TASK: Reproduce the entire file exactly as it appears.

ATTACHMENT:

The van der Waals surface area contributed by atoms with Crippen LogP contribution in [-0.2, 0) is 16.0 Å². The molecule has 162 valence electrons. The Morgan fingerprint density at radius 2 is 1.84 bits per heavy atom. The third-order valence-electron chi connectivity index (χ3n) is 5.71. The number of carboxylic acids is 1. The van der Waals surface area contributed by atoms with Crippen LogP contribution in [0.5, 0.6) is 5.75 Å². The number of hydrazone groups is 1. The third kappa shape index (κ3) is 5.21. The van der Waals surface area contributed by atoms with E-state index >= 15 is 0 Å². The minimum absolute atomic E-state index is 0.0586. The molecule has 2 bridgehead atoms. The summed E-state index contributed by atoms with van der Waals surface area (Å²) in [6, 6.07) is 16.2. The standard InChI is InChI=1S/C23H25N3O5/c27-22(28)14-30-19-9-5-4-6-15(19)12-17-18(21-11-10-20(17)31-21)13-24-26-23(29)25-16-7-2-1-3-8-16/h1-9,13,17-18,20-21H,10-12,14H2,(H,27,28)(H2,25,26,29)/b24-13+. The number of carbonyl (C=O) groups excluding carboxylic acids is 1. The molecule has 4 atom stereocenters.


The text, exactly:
The van der Waals surface area contributed by atoms with Crippen LogP contribution in [-0.2, 0) is 16.0 Å². The molecule has 162 valence electrons. The Morgan fingerprint density at radius 2 is 1.84 bits per heavy atom. The third-order valence-electron chi connectivity index (χ3n) is 5.71. The number of carboxylic acids is 1. The van der Waals surface area contributed by atoms with Crippen LogP contribution in [0.5, 0.6) is 5.75 Å². The number of hydrazone groups is 1. The third kappa shape index (κ3) is 5.21. The van der Waals surface area contributed by atoms with E-state index >= 15 is 0 Å². The minimum absolute atomic E-state index is 0.0586. The molecule has 2 bridgehead atoms. The summed E-state index contributed by atoms with van der Waals surface area (Å²) in [6, 6.07) is 16.2. The standard InChI is InChI=1S/C23H25N3O5/c27-22(28)14-30-19-9-5-4-6-15(19)12-17-18(21-11-10-20(17)31-21)13-24-26-23(29)25-16-7-2-1-3-8-16/h1-9,13,17-18,20-21H,10-12,14H2,(H,27,28)(H2,25,26,29)/b24-13+. The number of carbonyl (C=O) groups excluding carboxylic acids is 1. The molecule has 4 atom stereocenters.